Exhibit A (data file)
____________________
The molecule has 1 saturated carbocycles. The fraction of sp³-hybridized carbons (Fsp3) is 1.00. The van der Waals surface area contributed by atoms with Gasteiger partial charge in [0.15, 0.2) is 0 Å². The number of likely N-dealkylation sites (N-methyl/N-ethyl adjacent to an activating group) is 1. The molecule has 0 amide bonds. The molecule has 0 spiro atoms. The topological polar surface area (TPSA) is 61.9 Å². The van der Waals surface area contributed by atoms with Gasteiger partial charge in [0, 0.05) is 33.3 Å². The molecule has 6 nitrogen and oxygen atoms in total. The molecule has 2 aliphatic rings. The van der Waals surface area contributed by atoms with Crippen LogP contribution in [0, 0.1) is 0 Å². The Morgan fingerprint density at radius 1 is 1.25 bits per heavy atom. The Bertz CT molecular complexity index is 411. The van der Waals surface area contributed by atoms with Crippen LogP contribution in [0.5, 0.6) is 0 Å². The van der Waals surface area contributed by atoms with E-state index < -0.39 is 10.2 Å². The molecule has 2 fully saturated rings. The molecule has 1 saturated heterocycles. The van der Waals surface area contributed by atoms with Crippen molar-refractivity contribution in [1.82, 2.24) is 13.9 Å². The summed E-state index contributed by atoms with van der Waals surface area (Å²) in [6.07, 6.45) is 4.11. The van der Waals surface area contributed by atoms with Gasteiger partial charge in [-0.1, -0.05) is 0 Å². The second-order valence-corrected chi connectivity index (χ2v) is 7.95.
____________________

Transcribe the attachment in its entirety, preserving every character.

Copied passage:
The molecule has 1 saturated carbocycles. The fraction of sp³-hybridized carbons (Fsp3) is 1.00. The van der Waals surface area contributed by atoms with Gasteiger partial charge in [0.15, 0.2) is 0 Å². The number of likely N-dealkylation sites (N-methyl/N-ethyl adjacent to an activating group) is 1. The molecule has 0 amide bonds. The molecule has 0 spiro atoms. The topological polar surface area (TPSA) is 61.9 Å². The van der Waals surface area contributed by atoms with Gasteiger partial charge in [0, 0.05) is 33.3 Å². The molecule has 6 nitrogen and oxygen atoms in total. The molecule has 2 aliphatic rings. The van der Waals surface area contributed by atoms with Crippen LogP contribution in [0, 0.1) is 0 Å². The Morgan fingerprint density at radius 1 is 1.25 bits per heavy atom. The Bertz CT molecular complexity index is 411. The van der Waals surface area contributed by atoms with Crippen LogP contribution in [0.5, 0.6) is 0 Å². The van der Waals surface area contributed by atoms with E-state index < -0.39 is 10.2 Å². The molecule has 2 fully saturated rings. The molecule has 1 saturated heterocycles. The van der Waals surface area contributed by atoms with Crippen molar-refractivity contribution in [1.82, 2.24) is 13.9 Å². The summed E-state index contributed by atoms with van der Waals surface area (Å²) in [6.07, 6.45) is 4.11. The van der Waals surface area contributed by atoms with Gasteiger partial charge in [-0.1, -0.05) is 0 Å². The second-order valence-corrected chi connectivity index (χ2v) is 7.95.